13045_2019_724_MOESM5_ESM.tif
Additional file 6: Figure S5. In vivo function of CD73 in HCC. (A) Representative IHC images of PCNA expression level in indicated HCCLM3 (left) or SMMC7721 cells (right). (B) Representative image of intrahepatic metastasis. (C) Representative images of lung metastasis in mice implanted with HCCLM3 or SMMC7721 cells. (TIF 10892 kb)
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Additional file 7: Figure S6. Role of PI3K/AKT signaling in CD73 mediating HCC progression. (A) Expressions of EMT-related markers in the indicated HCC cells were detected by RT-PCR assays; asterisk indicated P < 0.050, experiments were performed in triplicate, and t tests were used. (B) Representative images of colony formation assays of the indicated HCCLM3 (upper) and SMMC7721 cells (lower). (C) Representative results of apoptosis assays in the indicated HCCLM3 (upper) and SMMC7721 cells (lower). (D) Representative images of Transwell assays of indicated HCCLM3 (upper) and SMMC7721 cells (lower). (TIF 9692 kb)
13045_2019_724_MOESM7_ESM.tif
Additional file 8: Figure S7. CD73 function in HCC depends on its enzymatic activity. (A) Proliferation capacity in the indicated HCCLM3 detected by CCK-8 assays. (B) Invasion capacity in the indicated HCCLM3 detected by Transwell assays. (C) Expressions of EMT-related markers in indicated HCCLM3 cells were detected by RT-PCR. (D) Proliferation capacity in the indicated SMMC7721 detected by CCK-8 assays. (E) Invasion capacity in the indicated SMMC7721 detected by Transwell assays. (F) Expressions of EMT-related markers of indicated SMMC7721 cells were detected by RT-PCR. “N.S.” indicated not significant; asterisk indicated P < 0.050, all in vitro experiments were performed in triplicate, and t tests were used. (TIF 4551 kb)
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Additional file 9: Figure S8. CD73 function in HCC occurs through adenosine receptor A2A. (A) Proliferation capacity in HCCLM3 cells treated with indicated adenosine receptor antagonists detected by CCK-8 assays. (B) Invasion capacity in HCCLM3 cells treated with indicated adenosine receptor antagonists detected by Transwell assays. (C) Expressions of EMT-related markers in HCCLM3 cells treated with indicated adenosine receptor antagonists were detected by RT-PCR. (D) Proliferation capacity in Hep3B cells treated with indicated adenosine receptor antagonists detected by CCK-8 assays. (E) Invasion capacity in Hep3B cells treated with indicated adenosine receptor antagonists detected by Transwell assays. (F) Expressions of EMT-related markers of Hep3B cells treated with indicated adenosine receptor antagonists were detected by RT-PCR. Asterisk indicated P < 0.050, all in vitro experiments were performed in triplicate, and t tests were used. (TIF 5733 kb)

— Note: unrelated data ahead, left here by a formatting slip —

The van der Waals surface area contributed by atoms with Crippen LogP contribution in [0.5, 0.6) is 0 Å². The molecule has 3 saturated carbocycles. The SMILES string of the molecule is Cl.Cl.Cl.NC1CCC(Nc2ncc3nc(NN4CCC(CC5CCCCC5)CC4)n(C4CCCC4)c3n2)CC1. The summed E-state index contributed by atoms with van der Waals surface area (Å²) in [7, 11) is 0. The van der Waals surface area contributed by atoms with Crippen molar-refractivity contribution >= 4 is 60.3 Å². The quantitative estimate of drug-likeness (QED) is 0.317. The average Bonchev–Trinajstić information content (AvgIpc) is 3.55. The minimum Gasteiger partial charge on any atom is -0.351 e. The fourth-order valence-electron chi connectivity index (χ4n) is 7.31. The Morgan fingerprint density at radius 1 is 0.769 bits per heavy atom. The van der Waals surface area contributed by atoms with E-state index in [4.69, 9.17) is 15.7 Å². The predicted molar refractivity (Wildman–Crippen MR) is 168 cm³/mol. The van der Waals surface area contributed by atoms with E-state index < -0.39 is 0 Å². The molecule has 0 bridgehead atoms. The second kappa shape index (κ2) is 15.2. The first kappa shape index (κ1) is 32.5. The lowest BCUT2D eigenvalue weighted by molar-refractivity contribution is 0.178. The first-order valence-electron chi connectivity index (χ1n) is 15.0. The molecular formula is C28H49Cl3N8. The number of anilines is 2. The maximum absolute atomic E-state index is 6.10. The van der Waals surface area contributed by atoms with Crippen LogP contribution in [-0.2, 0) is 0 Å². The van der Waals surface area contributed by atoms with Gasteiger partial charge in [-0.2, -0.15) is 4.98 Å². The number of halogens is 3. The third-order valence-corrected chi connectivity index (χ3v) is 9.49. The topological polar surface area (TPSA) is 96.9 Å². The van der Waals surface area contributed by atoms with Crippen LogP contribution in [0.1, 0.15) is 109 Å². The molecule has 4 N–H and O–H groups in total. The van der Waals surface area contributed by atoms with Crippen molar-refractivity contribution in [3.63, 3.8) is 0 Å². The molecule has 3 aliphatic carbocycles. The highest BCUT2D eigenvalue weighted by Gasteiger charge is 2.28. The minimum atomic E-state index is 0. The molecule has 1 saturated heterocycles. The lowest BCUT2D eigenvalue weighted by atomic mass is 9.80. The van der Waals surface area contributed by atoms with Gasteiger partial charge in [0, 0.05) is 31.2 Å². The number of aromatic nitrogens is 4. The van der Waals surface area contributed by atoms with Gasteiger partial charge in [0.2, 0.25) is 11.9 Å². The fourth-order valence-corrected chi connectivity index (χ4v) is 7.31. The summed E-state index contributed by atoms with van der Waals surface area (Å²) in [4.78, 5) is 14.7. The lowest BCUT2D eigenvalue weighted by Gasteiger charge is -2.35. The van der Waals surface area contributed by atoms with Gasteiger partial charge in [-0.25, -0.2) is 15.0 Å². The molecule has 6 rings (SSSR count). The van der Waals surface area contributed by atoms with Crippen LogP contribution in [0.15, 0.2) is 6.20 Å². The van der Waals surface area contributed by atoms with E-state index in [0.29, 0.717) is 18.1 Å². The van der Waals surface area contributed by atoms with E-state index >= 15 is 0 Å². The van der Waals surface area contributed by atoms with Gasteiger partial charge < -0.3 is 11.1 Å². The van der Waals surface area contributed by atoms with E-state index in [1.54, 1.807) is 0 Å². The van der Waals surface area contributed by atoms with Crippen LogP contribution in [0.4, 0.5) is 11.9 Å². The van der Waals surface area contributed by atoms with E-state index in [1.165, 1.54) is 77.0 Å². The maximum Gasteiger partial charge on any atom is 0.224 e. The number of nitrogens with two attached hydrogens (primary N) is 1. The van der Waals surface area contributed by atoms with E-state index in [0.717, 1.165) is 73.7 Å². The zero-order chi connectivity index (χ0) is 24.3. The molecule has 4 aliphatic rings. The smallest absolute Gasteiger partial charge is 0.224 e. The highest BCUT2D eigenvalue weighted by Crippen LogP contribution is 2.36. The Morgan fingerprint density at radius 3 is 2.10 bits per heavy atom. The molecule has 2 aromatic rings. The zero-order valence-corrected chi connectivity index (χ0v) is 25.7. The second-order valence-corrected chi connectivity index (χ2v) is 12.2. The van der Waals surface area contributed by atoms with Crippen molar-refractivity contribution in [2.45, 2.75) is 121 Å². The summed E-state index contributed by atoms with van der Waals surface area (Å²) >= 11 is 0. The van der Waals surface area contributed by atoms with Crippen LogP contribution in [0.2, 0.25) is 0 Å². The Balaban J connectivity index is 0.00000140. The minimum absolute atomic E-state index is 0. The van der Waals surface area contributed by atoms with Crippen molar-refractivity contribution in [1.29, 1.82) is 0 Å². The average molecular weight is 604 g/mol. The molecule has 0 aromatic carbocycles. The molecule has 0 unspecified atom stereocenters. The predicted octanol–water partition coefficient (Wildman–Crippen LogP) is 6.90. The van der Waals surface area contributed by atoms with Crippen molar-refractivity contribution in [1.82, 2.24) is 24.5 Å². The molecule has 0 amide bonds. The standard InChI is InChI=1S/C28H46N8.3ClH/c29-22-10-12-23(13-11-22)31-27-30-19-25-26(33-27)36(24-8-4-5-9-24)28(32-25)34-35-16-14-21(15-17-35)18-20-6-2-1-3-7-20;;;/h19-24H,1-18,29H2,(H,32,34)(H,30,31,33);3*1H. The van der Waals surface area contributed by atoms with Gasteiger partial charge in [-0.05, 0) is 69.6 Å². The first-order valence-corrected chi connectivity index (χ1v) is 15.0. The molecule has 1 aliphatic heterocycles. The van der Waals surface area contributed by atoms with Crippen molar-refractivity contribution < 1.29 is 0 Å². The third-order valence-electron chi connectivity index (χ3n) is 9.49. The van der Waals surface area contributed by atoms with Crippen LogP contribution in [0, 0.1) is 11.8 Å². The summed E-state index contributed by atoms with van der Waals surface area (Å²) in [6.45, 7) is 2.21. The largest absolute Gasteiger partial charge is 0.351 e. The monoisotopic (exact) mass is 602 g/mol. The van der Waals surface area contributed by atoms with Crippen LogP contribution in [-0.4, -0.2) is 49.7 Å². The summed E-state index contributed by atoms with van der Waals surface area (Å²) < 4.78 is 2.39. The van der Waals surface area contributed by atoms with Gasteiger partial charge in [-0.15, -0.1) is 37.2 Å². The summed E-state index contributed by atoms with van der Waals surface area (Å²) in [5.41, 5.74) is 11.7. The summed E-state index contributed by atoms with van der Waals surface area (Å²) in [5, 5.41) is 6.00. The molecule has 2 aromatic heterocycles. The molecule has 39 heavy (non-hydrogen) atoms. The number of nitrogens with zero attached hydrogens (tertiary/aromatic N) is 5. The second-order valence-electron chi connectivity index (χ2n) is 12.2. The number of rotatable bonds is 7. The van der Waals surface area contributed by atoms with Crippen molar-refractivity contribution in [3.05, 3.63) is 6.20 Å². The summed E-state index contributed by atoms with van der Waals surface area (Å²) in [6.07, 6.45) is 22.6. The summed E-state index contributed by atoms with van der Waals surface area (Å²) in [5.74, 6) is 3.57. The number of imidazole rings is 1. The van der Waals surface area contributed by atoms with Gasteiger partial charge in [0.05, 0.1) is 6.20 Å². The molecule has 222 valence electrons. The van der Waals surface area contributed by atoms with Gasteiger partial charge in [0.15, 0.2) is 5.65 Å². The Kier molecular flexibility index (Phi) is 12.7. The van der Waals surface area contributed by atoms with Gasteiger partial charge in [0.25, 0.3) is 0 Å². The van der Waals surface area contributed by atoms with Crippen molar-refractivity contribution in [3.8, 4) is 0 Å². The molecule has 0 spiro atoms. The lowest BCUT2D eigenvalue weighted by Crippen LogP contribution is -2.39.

13045_2019_724_MOESM9_ESM.tif
Additional file 10: Figure S9. Role of Rap1 activation in AKT phosphorylation. (A) Expressions of P110α, P110β, pAKT, and AKT in HCCLM3 cells were detected by WB assays. (B) Expressions of P110α, P110β, pAKT, and AKT in Hep3B cells were detected by WB assays. (C) Expressions of pAKT and AKT in 293T transfected with indicated plasmids were detected by WB assays. (D) Cellular PIP2 and PIP3 levels of 293T transfected with indicated plasmids were detected by ELISA assays. “N.S.” indicated not significant; asterisk indicated P < 0.050, experiments were performed in triplicate, and t tests were used. (TIF 725 kb)
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Additional file 11: Figure S10. miR-193b served as an upstream negative regulator for CD73 expression in HCC. (A) Prediction results of microRNAs that potentially regulate CD73 according to StarBase 2.0. (B) Effects of miR-193a mimics transfection on CD73 expression in HCC cells were evaluated by RT-PCR and WB assays. (C) Representative images of Transwell assays in indicated HCCLM3 (upper) and Hep3B (lower) cells. (D) Migration evaluation via wound healing assays of miR-193b mimic-transfected HCC cells with or without CD73 overexpression. All in vitro experiments were performed in triplicate, and t tests were used. (TIF 6462 kb)
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Additional file 12: Figure S11 Clinical significance of CD73 in HCC according to TCGA database. Data was collected from The Human Protein Atlas (https://www.proteinatlas.org/ENSG00000135318-NT5E/pathology/tissue/liver+cancer). (TIF 378 kb)